Thursday, May 26, 2011

Treasure Chest Thursday - Military Record Pt. 4

Transfer of duty station.

The first item today is a document indicating a change in duty station, or where the service member lived and worked.  This particular example shows Estel Dillman completed duty under instruction (training) at the Naval Training Station near Cleveland, Ohio, where he took a course on Engineering, and scored 3.75 out of a possible 4.  Not a bad grade!  Training being ended, he's being transferred somewhere that the Navy can make use of this newly trained individual, namely the Navy Yard at Mare Island, California.  There, he is to join the crew working to complete the USS Le Hardy (DE-20) and to join the crew of said destroyer when it is commissioned.  Again, this is data we can use to construct a timeline of service for a service member, locations where they were at a given point in time, and to some degree, what they were doing.

The second document for today is  a happy thing.  It shows that Estel was promoted from Machinist's Mate 1st Class (MM1c) to Chief Machinist's Mate (Acting Appointment) or MMC (AA).  Each branch of the service has their own points considered major milestones in a career.  In the Navy, probably the biggest milestone is the achievement of the rank of Chief Petty Officer, or E-7.  There are further ranks above this, but this particular promotion has special elaborate private ceremonies of other Chief Petty Officers and above (often in times past including hazing of the promoted individual), and additional public ceremonies or parties for friends and relatives to celebrate the promotion.  Chief Petty Officers usually have their own separate mess (dining) facilities aboard ship, with separate cooks and menus, and food purchased by the CPO organization aboard ship.  The general consensus is that the Chiefs' Mess has the best meals on the ship, better even than the Officers' Mess.  So at least on board ship, being a CPO is the thing to be.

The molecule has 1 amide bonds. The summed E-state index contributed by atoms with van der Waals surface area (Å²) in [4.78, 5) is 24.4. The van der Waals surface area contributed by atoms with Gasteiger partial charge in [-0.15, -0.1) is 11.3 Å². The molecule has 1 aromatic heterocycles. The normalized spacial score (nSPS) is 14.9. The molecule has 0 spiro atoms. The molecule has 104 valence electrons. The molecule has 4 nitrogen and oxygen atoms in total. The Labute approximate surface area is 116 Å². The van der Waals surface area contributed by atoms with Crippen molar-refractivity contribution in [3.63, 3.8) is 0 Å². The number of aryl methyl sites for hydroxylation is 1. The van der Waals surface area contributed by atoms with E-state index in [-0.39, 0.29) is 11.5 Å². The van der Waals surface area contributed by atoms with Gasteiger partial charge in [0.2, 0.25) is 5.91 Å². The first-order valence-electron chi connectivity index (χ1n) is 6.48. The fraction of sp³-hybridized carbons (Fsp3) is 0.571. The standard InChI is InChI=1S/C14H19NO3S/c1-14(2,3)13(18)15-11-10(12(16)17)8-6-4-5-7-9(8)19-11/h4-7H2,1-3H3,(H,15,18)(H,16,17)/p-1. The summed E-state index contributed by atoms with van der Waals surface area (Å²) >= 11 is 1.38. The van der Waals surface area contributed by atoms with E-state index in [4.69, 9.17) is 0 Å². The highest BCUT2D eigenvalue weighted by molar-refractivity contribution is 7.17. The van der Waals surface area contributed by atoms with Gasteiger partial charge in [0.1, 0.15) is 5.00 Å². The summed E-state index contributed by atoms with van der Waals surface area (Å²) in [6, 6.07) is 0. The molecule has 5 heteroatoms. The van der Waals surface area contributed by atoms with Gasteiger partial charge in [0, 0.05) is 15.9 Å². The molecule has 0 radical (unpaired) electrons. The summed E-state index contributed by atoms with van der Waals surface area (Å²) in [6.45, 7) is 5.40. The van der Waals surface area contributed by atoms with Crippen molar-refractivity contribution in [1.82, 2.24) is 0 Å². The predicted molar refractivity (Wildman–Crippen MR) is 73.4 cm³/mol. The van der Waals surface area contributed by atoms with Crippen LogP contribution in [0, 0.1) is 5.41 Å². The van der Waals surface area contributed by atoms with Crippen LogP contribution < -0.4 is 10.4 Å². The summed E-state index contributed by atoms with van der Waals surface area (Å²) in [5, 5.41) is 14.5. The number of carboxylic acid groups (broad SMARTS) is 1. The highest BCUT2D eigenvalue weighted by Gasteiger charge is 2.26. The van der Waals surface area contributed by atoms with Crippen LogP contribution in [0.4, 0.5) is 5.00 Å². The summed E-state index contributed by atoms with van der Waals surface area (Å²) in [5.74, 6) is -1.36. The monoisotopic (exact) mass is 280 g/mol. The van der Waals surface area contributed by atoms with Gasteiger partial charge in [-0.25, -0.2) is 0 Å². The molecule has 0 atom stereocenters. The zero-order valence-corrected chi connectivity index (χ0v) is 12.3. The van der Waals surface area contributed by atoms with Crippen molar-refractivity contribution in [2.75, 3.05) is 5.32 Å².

Chiefs are the middle management and mentors of the Navy.  While they're usually not afraid to get their hands dirty, they tend to spend more time directing the efforts of subordinates, and providing them with the benefit of their wisdom.  Just as an Army Lieutenant would do well to heed the advice of their sergeants, a Navy officer would do equally as well to pay close attention to the advice of their Chief Petty Officers.

Treasure Chest Thursday – create a post with the main focus being a family treasure, an heirloom or even an every-day item important to your family. A special thanks to Leslie Ann Ballou of Lost Family Treasures for suggesting Treasure Chest Thursday as a daily blogging theme!  (Blurb shamelessly stolen from Thomas McEntee at Geneabloggers!)